It increases knowledge and efficiency.
It is a economic and technical
It is partly asocial process.
Physical capital is tangible.
Human capital is intangible.
lt can be sold in the market.
It can't. be sold in the market.
The physical capital is separable
Human capital is not separable
from its owner.
Physical capital formation can
be built even through imports
Human capital formation is to be done
through conscious policy formulations.
Q20. Distinguish between 'Green Revolution' and 'Golden Revolution'.
The introduction of High- Yielding
Varieties (HYV) of seeds and the
increased use of
fertilizers, pesticides arid
irrigation facilities are known as
the Green Revolution.
The rapid growth in the production of diverse horticultural crops such as fruits, vegetables, tuber crops, flowers, medicinal
and aromatic plants, spices and plantation
crops is known as Golden Revolution.
lt led to increase in the
production, especially, of rice and
It led to Increase in production of fruits. Vegetables, flowers, aromatic plants spices,
Green Revolution made India
self- sufficient in the production of
Golden Revolution made India a
world leader in the production of
mangoes, bananas, coconut and spices.
Green Revolution provided
food security and raised agricultural incomes.
Golden Revolution provided nutrition and sustainable livelihood options.
Q21. Differentiate between commercial and non-commercial sources of energy.
Ans: Energy is an essential part of the development process of a nation. There are two types of sources of energy-commercial and non-commercial. The difference between the two is as follows
The sources of energy that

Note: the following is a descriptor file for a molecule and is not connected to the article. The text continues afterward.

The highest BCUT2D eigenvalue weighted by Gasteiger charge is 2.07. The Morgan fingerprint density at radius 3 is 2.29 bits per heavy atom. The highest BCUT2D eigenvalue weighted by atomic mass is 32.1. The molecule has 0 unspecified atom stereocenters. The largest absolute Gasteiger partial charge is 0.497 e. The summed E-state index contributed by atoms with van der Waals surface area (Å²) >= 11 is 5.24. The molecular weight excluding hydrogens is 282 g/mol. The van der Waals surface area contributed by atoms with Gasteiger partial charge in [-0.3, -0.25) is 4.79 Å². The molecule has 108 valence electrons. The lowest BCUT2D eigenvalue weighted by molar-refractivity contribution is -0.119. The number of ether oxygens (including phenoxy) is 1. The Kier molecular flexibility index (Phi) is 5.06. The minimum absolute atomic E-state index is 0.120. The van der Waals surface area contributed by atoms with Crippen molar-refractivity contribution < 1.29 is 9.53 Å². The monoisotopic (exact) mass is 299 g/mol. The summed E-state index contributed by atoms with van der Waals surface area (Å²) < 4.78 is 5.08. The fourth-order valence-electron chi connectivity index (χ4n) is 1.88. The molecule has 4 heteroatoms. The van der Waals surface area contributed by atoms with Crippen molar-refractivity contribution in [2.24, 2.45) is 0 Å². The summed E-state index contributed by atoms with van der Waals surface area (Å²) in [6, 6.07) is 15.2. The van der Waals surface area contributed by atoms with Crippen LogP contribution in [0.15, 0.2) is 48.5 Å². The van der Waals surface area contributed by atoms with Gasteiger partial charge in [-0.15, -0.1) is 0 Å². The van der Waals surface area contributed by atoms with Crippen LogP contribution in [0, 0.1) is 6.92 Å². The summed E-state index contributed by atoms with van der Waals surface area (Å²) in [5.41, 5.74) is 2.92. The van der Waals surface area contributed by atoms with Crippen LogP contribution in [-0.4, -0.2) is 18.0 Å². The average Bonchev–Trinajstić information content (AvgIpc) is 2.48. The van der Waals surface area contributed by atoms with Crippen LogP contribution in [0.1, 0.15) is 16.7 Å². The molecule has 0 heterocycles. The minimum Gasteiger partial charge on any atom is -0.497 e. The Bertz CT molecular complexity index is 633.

are available at price are referred to as commercial energy.
The sources of Energy that are usually
available free of cost to the users are
referred to as noncommercial energy.
Examples air, coal, petroleum, natural gas and
Examples are: Firewood, agricultural waste, dried dung.
This form of energy is used for commercial purposes
and domestic consumption mainly
in urban areas.
This form of energy is used for domestic
consumption manly in rural areas.
These are generally renewable.
There are generally exhaustible.
Q22. Define the following terms
(a) Disinvestment (b) Devaluation (c) Outsourcing
a. Disinvestment: In most contexts, disinvestment typically refers to sale to sale of shares from the government, partly or fully of a government-owned enterprise to
b. Devaluation: Devaluation is a monetary policy tool used by govt. of a country officially, to reduce the price of domestic currency in respect of foreign currency or
currencies group in huge quantity that have a fixed exchange rate or semi-fixed exchange rate.
c. Outsourcing: Outsourcing is a practice used by different companies to reduce costs by transferring portions of work to outside suppliers rather than completing it
internally. Outsourcing is an effective cost-saving strategy when used properly. It is sometimes more affordable to purchase a good from companies with than it is to
produce the good internally.
Q22. (a) IMF (b) WTO (c) IBRD
IMF: The international Monetary Fund (IMF) is an international organization created for the purpose of standardizing global financial relations and exchange rates. The
IMF generally monitors the global economy and its core goal is to economically strengthen its member countries. Specifically, the IMF was created with the intention
i. Promoting global monetary and exchange stability.
ii. Facilitating the expansion and balanced growth of international trade.
iii. Assisting in the establishment of a multilateral system of payments for current